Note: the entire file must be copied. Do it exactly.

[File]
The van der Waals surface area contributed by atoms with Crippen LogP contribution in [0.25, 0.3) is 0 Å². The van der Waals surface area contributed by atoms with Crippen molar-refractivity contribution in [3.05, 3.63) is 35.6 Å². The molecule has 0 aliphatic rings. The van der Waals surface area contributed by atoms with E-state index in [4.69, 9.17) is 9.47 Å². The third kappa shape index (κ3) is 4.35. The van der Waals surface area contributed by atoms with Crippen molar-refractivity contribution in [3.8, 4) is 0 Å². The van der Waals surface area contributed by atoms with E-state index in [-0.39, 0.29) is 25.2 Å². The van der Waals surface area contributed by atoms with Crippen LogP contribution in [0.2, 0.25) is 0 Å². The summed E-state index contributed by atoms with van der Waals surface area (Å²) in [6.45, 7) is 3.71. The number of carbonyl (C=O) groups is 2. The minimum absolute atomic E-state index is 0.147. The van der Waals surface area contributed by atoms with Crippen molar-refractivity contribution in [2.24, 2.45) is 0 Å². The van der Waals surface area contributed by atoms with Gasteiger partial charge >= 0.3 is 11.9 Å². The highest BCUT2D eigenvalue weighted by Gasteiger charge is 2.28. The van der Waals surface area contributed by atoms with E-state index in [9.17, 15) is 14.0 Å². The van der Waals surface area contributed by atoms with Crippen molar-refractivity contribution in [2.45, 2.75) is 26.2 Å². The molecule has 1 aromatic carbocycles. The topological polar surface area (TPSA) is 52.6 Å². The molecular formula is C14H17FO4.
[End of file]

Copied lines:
The van der Waals surface area contributed by atoms with Crippen LogP contribution in [0.25, 0.3) is 0 Å². The van der Waals surface area contributed by atoms with Crippen molar-refractivity contribution in [3.05, 3.63) is 35.6 Å². The molecule has 0 aliphatic rings. The van der Waals surface area contributed by atoms with E-state index in [4.69, 9.17) is 9.47 Å². The third kappa shape index (κ3) is 4.35. The van der Waals surface area contributed by atoms with Crippen molar-refractivity contribution in [3.8, 4) is 0 Å². The van der Waals surface area contributed by atoms with E-state index in [-0.39, 0.29) is 25.2 Å². The van der Waals surface area contributed by atoms with Crippen LogP contribution in [0.2, 0.25) is 0 Å². The summed E-state index contributed by atoms with van der Waals surface area (Å²) in [6.45, 7) is 3.71. The number of carbonyl (C=O) groups is 2. The minimum absolute atomic E-state index is 0.147. The van der Waals surface area contributed by atoms with Crippen molar-refractivity contribution in [2.24, 2.45) is 0 Å². The van der Waals surface area contributed by atoms with Gasteiger partial charge >= 0.3 is 11.9 Å². The highest BCUT2D eigenvalue weighted by Gasteiger charge is 2.28. The van der Waals surface area contributed by atoms with E-state index in [9.17, 15) is 14.0 Å². The van der Waals surface area contributed by atoms with Crippen molar-refractivity contribution in [2.45, 2.75) is 26.2 Å². The molecule has 1 aromatic carbocycles. The topological polar surface area (TPSA) is 52.6 Å². The molecular formula is C14H17FO4.